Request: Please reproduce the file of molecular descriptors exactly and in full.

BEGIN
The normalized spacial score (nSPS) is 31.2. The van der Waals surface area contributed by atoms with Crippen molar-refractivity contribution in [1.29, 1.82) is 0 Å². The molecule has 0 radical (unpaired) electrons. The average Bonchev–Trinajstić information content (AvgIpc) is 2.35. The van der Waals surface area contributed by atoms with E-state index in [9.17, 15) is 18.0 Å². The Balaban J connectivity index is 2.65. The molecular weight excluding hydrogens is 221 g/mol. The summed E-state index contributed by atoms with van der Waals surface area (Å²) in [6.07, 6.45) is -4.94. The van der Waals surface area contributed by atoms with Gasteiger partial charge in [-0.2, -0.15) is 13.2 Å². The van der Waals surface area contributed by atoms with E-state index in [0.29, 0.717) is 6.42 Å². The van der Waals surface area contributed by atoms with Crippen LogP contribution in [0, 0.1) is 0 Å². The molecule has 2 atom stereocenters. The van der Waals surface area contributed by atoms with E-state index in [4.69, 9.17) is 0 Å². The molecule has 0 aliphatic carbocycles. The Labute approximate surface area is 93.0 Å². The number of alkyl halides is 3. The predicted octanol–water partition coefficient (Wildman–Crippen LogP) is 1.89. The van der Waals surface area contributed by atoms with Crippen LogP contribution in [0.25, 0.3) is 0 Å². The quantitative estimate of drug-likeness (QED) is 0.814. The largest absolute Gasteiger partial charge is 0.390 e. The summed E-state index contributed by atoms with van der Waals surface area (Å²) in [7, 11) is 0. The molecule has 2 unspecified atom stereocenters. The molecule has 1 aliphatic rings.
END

The normalized spacial score (nSPS) is 31.2. The van der Waals surface area contributed by atoms with Crippen molar-refractivity contribution in [1.29, 1.82) is 0 Å². The molecule has 0 radical (unpaired) electrons. The average Bonchev–Trinajstić information content (AvgIpc) is 2.35. The van der Waals surface area contributed by atoms with E-state index in [9.17, 15) is 18.0 Å². The Balaban J connectivity index is 2.65. The molecular weight excluding hydrogens is 221 g/mol. The summed E-state index contributed by atoms with van der Waals surface area (Å²) in [6.07, 6.45) is -4.94. The van der Waals surface area contributed by atoms with Gasteiger partial charge in [-0.2, -0.15) is 13.2 Å². The van der Waals surface area contributed by atoms with E-state index in [0.29, 0.717) is 6.42 Å². The van der Waals surface area contributed by atoms with Crippen LogP contribution in [0, 0.1) is 0 Å². The molecule has 2 atom stereocenters. The van der Waals surface area contributed by atoms with E-state index in [4.69, 9.17) is 0 Å². The molecule has 0 aliphatic carbocycles. The Labute approximate surface area is 93.0 Å². The number of alkyl halides is 3. The predicted octanol–water partition coefficient (Wildman–Crippen LogP) is 1.89. The van der Waals surface area contributed by atoms with Crippen LogP contribution in [0.25, 0.3) is 0 Å². The quantitative estimate of drug-likeness (QED) is 0.814. The largest absolute Gasteiger partial charge is 0.390 e. The summed E-state index contributed by atoms with van der Waals surface area (Å²) in [7, 11) is 0. The molecule has 2 unspecified atom stereocenters. The molecule has 1 aliphatic rings.